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Stereolepis gigas - Giant Sea Bass

Stereolepis gigas - Giant Sea Bass

Giant sea bass can be up to 2.1m (7ft) and weigh over 550 pounds. Like the name implies, this is the largest bony fish species off the California coast. These fish are long lived, grow slowly, and they were once abundant. However, by the 70's the population was crashing. In 1982 they gained protected status from fishing. The giant sea bass is curious by nature, and will often closely approach divers. Over the past decade this species has been making a modest comeback.


Distribution, Stock Structure and Migration
Eastern Pacific: Humboldt Bay in California, USA to Mexico. Northwest Pacific: Japan


Habitat
Demersal; marine; depth range 5 - 46 m. Occur on rock bottoms; near shore, outside kelp beds and along drop-offs. Large specimens usually found deeper than 30 m, small ones over sand and in kelp beds mostly from 12-21 m. Aggregate for spawning in summer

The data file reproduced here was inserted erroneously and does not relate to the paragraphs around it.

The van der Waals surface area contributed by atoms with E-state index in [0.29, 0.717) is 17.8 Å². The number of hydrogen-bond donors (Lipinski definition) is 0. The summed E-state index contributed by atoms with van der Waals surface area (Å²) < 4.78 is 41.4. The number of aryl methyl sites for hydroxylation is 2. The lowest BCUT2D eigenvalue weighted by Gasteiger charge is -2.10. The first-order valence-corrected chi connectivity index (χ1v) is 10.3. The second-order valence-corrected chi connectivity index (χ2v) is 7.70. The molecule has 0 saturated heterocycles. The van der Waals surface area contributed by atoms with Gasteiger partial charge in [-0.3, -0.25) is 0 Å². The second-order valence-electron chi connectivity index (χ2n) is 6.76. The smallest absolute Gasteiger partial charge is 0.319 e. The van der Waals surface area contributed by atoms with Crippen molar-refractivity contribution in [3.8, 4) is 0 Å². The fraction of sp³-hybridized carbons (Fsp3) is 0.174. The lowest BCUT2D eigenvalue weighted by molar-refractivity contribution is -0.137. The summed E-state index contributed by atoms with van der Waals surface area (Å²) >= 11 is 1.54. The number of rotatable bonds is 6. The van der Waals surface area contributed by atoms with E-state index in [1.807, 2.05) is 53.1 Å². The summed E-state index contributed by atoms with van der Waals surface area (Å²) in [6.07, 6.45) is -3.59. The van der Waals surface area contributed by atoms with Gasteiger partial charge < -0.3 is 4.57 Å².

Diet
Giant Sea Bass prey on sting rays, skates, lobster, crabs, various flatfish, small sharks, mantis shrimp, kelp bass or barred sand bass, blacksmith, ocean whitefish, red crab, sargo, sheephead, octopus and squid. Giant sea bass are not built for sustained speed, and the vast majority of their prey are organisms that live on the bottom. These organisms, located crawling across the substrate or buried just below the surface, are drawn into the mouth of a giant sea bass by the vacuum produced when the huge mouth is rapidly opened. Some midwater fish are ambushed and sucked in by giant sea bass lurking in the shadows of the kelp.


Quick Fact
Also known by the common name "black sea bass", adult and sub-adult fish can change their color patterns from black to spotted, or even a silvery bronze. Live to at least age 100 years.


Learn More
- Kathy deWet-Oleson's Giant Sea Bass Home Page

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